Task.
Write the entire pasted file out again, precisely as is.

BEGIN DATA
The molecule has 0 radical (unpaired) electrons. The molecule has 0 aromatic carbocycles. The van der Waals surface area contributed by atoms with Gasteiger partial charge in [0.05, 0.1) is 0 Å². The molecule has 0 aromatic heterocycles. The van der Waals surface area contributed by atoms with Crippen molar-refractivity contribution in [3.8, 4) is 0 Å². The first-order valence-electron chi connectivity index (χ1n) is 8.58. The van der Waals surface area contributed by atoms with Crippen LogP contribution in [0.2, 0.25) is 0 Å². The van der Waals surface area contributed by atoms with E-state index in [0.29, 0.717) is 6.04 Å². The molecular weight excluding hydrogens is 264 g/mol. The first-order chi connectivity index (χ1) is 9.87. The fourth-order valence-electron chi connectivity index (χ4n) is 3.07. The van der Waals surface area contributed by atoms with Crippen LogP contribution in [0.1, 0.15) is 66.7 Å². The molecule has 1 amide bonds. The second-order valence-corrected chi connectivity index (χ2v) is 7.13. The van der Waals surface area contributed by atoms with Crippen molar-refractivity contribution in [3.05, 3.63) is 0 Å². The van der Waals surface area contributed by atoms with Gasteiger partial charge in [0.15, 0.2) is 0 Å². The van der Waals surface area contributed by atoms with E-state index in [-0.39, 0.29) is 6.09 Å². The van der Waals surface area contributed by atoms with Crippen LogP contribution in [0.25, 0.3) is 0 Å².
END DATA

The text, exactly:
The molecule has 0 radical (unpaired) electrons. The molecule has 0 aromatic carbocycles. The van der Waals surface area contributed by atoms with Gasteiger partial charge in [0.05, 0.1) is 0 Å². The molecule has 0 aromatic heterocycles. The van der Waals surface area contributed by atoms with Crippen molar-refractivity contribution in [3.8, 4) is 0 Å². The first-order valence-electron chi connectivity index (χ1n) is 8.58. The van der Waals surface area contributed by atoms with Crippen LogP contribution in [0.2, 0.25) is 0 Å². The van der Waals surface area contributed by atoms with E-state index in [0.29, 0.717) is 6.04 Å². The molecular weight excluding hydrogens is 264 g/mol. The first-order chi connectivity index (χ1) is 9.87. The fourth-order valence-electron chi connectivity index (χ4n) is 3.07. The van der Waals surface area contributed by atoms with Crippen LogP contribution in [0.1, 0.15) is 66.7 Å². The molecule has 1 amide bonds. The second-order valence-corrected chi connectivity index (χ2v) is 7.13. The van der Waals surface area contributed by atoms with Crippen molar-refractivity contribution in [3.05, 3.63) is 0 Å². The van der Waals surface area contributed by atoms with Gasteiger partial charge in [0.15, 0.2) is 0 Å². The van der Waals surface area contributed by atoms with E-state index in [-0.39, 0.29) is 6.09 Å². The van der Waals surface area contributed by atoms with Crippen LogP contribution in [0.25, 0.3) is 0 Å².